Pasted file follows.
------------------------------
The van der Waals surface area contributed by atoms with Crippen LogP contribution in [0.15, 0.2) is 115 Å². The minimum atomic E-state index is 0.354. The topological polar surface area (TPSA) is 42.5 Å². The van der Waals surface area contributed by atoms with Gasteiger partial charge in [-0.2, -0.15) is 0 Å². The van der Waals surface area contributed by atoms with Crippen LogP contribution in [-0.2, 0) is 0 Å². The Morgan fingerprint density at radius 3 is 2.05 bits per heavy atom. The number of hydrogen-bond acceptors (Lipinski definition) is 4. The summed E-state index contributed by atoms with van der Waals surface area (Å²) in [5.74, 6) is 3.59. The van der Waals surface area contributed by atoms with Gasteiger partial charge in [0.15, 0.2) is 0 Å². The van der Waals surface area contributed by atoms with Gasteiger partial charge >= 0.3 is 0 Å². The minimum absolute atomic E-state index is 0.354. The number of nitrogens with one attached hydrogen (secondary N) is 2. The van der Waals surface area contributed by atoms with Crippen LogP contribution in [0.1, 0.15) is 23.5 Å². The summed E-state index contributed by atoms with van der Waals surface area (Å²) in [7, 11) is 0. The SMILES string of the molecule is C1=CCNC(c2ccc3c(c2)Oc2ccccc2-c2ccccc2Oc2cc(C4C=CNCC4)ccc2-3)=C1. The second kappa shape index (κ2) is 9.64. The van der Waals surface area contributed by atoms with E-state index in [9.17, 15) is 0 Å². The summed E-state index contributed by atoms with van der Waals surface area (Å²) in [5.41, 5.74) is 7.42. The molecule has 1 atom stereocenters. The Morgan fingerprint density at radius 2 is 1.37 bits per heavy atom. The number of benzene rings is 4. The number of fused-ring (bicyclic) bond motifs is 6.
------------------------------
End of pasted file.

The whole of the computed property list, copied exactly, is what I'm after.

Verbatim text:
The van der Waals surface area contributed by atoms with Crippen LogP contribution in [0.15, 0.2) is 115 Å². The minimum atomic E-state index is 0.354. The topological polar surface area (TPSA) is 42.5 Å². The van der Waals surface area contributed by atoms with Gasteiger partial charge in [-0.2, -0.15) is 0 Å². The van der Waals surface area contributed by atoms with Crippen LogP contribution in [-0.2, 0) is 0 Å². The Morgan fingerprint density at radius 3 is 2.05 bits per heavy atom. The number of hydrogen-bond acceptors (Lipinski definition) is 4. The summed E-state index contributed by atoms with van der Waals surface area (Å²) in [5.74, 6) is 3.59. The van der Waals surface area contributed by atoms with Gasteiger partial charge in [0.15, 0.2) is 0 Å². The van der Waals surface area contributed by atoms with Gasteiger partial charge >= 0.3 is 0 Å². The minimum absolute atomic E-state index is 0.354. The number of nitrogens with one attached hydrogen (secondary N) is 2. The van der Waals surface area contributed by atoms with Crippen LogP contribution in [0.1, 0.15) is 23.5 Å². The summed E-state index contributed by atoms with van der Waals surface area (Å²) in [7, 11) is 0. The SMILES string of the molecule is C1=CCNC(c2ccc3c(c2)Oc2ccccc2-c2ccccc2Oc2cc(C4C=CNCC4)ccc2-3)=C1. The second kappa shape index (κ2) is 9.64. The van der Waals surface area contributed by atoms with E-state index in [9.17, 15) is 0 Å². The summed E-state index contributed by atoms with van der Waals surface area (Å²) in [5.41, 5.74) is 7.42. The molecule has 1 atom stereocenters. The Morgan fingerprint density at radius 2 is 1.37 bits per heavy atom. The number of benzene rings is 4. The number of fused-ring (bicyclic) bond motifs is 6.